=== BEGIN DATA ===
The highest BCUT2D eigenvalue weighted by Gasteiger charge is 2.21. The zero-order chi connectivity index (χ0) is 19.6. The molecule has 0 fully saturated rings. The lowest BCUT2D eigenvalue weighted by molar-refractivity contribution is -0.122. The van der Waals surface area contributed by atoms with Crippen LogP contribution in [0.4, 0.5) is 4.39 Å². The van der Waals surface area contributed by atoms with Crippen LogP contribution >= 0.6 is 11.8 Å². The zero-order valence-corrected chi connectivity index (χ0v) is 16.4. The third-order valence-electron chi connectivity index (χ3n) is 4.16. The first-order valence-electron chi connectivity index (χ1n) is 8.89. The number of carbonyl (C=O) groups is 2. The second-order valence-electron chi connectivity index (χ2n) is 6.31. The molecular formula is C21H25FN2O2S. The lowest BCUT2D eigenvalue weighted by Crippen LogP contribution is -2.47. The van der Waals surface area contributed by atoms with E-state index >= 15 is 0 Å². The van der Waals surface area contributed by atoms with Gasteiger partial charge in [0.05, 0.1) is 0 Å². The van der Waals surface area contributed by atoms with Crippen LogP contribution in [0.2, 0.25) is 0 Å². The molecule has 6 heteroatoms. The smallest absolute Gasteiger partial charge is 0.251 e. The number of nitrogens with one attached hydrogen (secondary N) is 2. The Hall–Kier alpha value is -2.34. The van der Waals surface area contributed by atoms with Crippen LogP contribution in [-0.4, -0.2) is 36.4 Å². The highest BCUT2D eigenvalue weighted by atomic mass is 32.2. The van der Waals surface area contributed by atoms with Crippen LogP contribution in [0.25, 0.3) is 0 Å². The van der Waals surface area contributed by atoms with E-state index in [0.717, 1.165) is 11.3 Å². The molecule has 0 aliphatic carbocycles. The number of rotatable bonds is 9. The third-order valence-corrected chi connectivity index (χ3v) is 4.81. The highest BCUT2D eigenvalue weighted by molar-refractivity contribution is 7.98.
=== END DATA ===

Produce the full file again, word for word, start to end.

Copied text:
The highest BCUT2D eigenvalue weighted by Gasteiger charge is 2.21. The zero-order chi connectivity index (χ0) is 19.6. The molecule has 0 fully saturated rings. The lowest BCUT2D eigenvalue weighted by molar-refractivity contribution is -0.122. The van der Waals surface area contributed by atoms with Crippen LogP contribution in [0.4, 0.5) is 4.39 Å². The van der Waals surface area contributed by atoms with Crippen LogP contribution >= 0.6 is 11.8 Å². The zero-order valence-corrected chi connectivity index (χ0v) is 16.4. The third-order valence-electron chi connectivity index (χ3n) is 4.16. The first-order valence-electron chi connectivity index (χ1n) is 8.89. The number of carbonyl (C=O) groups is 2. The second-order valence-electron chi connectivity index (χ2n) is 6.31. The molecular formula is C21H25FN2O2S. The lowest BCUT2D eigenvalue weighted by Crippen LogP contribution is -2.47. The van der Waals surface area contributed by atoms with E-state index >= 15 is 0 Å². The van der Waals surface area contributed by atoms with Gasteiger partial charge in [0.05, 0.1) is 0 Å². The van der Waals surface area contributed by atoms with Crippen LogP contribution in [0.2, 0.25) is 0 Å². The molecule has 6 heteroatoms. The smallest absolute Gasteiger partial charge is 0.251 e. The number of nitrogens with one attached hydrogen (secondary N) is 2. The Hall–Kier alpha value is -2.34. The van der Waals surface area contributed by atoms with Crippen LogP contribution in [-0.4, -0.2) is 36.4 Å². The highest BCUT2D eigenvalue weighted by atomic mass is 32.2. The van der Waals surface area contributed by atoms with Crippen LogP contribution in [0.25, 0.3) is 0 Å². The van der Waals surface area contributed by atoms with E-state index in [0.717, 1.165) is 11.3 Å². The molecule has 0 aliphatic carbocycles. The number of rotatable bonds is 9. The third-order valence-corrected chi connectivity index (χ3v) is 4.81. The highest BCUT2D eigenvalue weighted by molar-refractivity contribution is 7.98.